In Butler’s novel, it’s 2024 and the world is a post-apocalyptic horrorscape, with environmental disasters rapidly intensifying and extremist groups committing terrible acts of violence with impunity. Olamina sees Mars as “heaven in a way … but too nearby, too close within reach of the people who’ve made such a hell of life here on Earth.” She wants to go way beyond Mars, beyond anything we’ve experienced on Earth. She will go on to found a new religion called Earthseed, which advocates a radically dynamic idea of existence: for beings not to dwell on the past or dominate the present, but to adapt toward a future to come. The story makes its indictment of so-called human progress clear: The 21st century of the novel is a terrifying dystopia hung up on old power structures—in many ways that readers are now calling prophetic.
NASA’s space exploration today, while uncannily aligning with the timeline of Parable of the Sower, is decidedly not the vision of the would-be spacefaring Lauren Olamina. Indeed, as Rebecca Onion wrote here last fall, “You don’t have to believe in space colonization, I don’t think, to believe in the idea of Earthseed.”
Parable of the Sower is obviously just a novel—and Lauren Olamina is not Octavia Butler. But as long as NASA is channeling the author as honorary, we ought to take her work seriously. What narratives are we committing to, as we carry out the slow march of colonizing Mars? Is Butler’s 2024 version of Mars exploration, with a ravaged Earth left behind, the version that we hope to actually emulate?
When Sen. Ted Cruz fled Texas during the polar vortex that left millions without power and water, it quickly became a scandal: How could a publicly elected official so brazenly abandon his people in a time of need? In a bizarre coincidence, the social media capture of Cruz in the Houston airport occurred on the same day that Percy arrived on Mars. An ill-timed vacation to Mexico and a long-awaited landing on the Red Planet became entangled, as if to expose the truth of both. Cruz the insensitive colonialist tourist, a self-serving politician out of an Octavia Butler novel; Percy a scientific wonder as much as another inane internet delight, entertaining people as the world burns.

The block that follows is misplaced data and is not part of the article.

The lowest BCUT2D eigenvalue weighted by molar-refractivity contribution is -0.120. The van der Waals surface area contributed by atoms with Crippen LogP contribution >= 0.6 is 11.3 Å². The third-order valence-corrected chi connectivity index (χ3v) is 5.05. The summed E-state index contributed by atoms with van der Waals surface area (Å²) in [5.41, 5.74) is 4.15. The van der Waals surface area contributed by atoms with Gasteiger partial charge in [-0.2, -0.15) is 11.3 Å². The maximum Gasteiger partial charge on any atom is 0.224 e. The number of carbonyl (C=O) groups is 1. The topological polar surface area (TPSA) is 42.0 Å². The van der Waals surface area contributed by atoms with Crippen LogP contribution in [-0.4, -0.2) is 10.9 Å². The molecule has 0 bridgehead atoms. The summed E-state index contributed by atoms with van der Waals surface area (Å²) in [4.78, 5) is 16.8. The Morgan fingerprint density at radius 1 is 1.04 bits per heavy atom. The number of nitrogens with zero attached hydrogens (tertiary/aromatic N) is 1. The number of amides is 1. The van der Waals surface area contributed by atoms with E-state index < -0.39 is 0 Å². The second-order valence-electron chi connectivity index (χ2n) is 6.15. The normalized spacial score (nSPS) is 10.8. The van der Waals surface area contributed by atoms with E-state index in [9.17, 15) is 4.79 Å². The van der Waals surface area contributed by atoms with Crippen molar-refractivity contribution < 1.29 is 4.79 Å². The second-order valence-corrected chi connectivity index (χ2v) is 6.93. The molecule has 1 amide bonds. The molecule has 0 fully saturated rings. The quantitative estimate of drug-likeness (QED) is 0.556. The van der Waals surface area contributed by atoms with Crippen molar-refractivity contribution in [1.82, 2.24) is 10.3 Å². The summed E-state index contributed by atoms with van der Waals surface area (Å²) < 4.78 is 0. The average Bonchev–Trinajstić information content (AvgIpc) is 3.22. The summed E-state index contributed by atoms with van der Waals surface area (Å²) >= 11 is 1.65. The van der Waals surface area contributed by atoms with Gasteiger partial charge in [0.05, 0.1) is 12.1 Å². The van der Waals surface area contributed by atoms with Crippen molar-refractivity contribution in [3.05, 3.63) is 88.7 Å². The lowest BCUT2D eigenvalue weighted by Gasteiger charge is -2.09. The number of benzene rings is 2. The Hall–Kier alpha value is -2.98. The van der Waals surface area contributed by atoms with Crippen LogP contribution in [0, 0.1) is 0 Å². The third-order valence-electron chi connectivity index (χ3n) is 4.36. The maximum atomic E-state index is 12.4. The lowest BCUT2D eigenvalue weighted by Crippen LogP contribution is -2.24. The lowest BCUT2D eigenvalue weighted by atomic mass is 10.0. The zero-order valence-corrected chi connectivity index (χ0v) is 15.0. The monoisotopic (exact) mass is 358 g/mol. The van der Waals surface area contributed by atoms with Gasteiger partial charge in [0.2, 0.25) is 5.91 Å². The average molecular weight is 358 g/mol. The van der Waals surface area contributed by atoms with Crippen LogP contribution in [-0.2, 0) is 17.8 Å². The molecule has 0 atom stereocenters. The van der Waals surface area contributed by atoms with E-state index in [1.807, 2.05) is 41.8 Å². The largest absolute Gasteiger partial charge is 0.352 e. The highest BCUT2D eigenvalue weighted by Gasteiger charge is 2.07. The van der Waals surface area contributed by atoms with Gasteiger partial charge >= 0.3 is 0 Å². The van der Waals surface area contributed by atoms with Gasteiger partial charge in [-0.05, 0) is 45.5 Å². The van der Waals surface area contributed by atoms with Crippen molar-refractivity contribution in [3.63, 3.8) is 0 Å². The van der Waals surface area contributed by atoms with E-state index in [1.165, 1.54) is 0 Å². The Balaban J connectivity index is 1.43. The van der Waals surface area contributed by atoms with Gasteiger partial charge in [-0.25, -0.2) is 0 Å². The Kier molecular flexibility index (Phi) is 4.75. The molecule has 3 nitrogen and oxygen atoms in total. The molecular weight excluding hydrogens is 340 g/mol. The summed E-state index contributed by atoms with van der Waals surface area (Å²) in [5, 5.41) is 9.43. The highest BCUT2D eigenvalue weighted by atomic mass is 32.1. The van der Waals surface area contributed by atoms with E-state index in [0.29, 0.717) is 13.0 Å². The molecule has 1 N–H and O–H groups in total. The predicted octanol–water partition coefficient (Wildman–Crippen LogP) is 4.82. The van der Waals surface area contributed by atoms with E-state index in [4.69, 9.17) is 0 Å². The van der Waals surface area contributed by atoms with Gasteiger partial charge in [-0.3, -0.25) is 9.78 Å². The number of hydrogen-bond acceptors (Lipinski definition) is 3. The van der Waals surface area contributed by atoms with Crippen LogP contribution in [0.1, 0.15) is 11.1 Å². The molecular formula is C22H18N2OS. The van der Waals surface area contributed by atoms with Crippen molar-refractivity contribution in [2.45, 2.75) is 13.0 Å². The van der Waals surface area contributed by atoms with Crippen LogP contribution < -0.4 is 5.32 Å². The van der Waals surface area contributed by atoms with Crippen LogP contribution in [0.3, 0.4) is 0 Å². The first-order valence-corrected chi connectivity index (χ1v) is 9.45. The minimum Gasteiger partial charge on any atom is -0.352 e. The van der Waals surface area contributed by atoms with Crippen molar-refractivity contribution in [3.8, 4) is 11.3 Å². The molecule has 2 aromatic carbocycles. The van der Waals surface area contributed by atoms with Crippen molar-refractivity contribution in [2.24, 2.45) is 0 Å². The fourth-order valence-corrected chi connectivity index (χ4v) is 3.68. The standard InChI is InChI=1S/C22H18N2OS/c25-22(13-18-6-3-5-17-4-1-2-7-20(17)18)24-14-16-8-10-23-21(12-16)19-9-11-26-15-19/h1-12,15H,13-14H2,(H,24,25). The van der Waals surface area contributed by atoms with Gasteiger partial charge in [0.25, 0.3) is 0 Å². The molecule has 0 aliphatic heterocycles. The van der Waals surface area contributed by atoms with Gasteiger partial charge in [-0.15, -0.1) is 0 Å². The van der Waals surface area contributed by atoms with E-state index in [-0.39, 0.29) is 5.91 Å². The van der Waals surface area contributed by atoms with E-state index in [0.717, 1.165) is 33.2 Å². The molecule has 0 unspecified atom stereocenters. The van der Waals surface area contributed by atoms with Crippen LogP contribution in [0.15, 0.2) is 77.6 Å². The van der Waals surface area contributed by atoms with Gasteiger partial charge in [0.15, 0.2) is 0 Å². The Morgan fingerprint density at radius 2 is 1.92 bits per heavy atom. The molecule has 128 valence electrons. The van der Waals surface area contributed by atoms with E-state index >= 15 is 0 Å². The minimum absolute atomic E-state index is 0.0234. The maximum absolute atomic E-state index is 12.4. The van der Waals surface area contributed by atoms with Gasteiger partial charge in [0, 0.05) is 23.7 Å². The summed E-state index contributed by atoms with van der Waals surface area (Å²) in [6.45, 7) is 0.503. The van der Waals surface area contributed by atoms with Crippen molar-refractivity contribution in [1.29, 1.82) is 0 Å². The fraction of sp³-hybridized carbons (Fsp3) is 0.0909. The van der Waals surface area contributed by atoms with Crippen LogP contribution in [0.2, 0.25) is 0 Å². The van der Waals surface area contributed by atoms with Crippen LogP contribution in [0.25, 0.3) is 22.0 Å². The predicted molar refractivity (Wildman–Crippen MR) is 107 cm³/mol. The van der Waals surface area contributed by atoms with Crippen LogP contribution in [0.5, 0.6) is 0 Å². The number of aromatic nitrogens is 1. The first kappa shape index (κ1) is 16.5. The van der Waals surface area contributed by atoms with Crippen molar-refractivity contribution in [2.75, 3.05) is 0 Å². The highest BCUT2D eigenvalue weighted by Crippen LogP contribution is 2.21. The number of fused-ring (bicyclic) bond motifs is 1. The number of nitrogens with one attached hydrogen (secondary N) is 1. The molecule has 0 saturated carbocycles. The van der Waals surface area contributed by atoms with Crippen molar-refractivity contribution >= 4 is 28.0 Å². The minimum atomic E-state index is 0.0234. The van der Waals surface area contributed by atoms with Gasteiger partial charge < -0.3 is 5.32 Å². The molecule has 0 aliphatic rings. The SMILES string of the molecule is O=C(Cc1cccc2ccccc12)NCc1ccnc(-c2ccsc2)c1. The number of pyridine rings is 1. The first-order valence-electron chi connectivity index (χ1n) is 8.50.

One early Twitter post from Percy relayed a wind recording on Mars, with Bill Nye’s optimistic commentary, “It’s out of this world!” Nye’s enthusiasm is infectious, and his sentiment genuine. But when science gets conflated with spectacle and peddled for likes and follows on social media, we need to consider if we’re ushering in the next phase of colonization. When colonizing gets repackaged as the latest cool thing, something fun to take part in from afar—especially if you have enough privilege—we should be alert to the histories of violence that come with it. I thought of this again when the code “dare mighty things” was deciphered in the pattern of the now jettisoned parachute. Another social media flurry, one more piece of space garbage, and a further indication that what was happening is nothing less than the colonizing of the Red Planet—on a spot named after a Black writer who well understood the haunting, unresolved problems of colonialism back here on Earth.
Octavia Butler may have been particularly adept at speculating about possible futures of space colonization, and some of her characters might even endorse such journeys, to achieve varying ends. But to harness these visions as destiny or justification would be to make a hubristic mistake right out of one of her fictions, too. Space colonization will bring the thorny problems of Earth colonization along for the ride—we probably just won’t see these problems, until it’s too late.
For more on the Red Planet, listen to Mission: Interplanetary’s discussion of whether the first mission to Mars should have an all-women crew.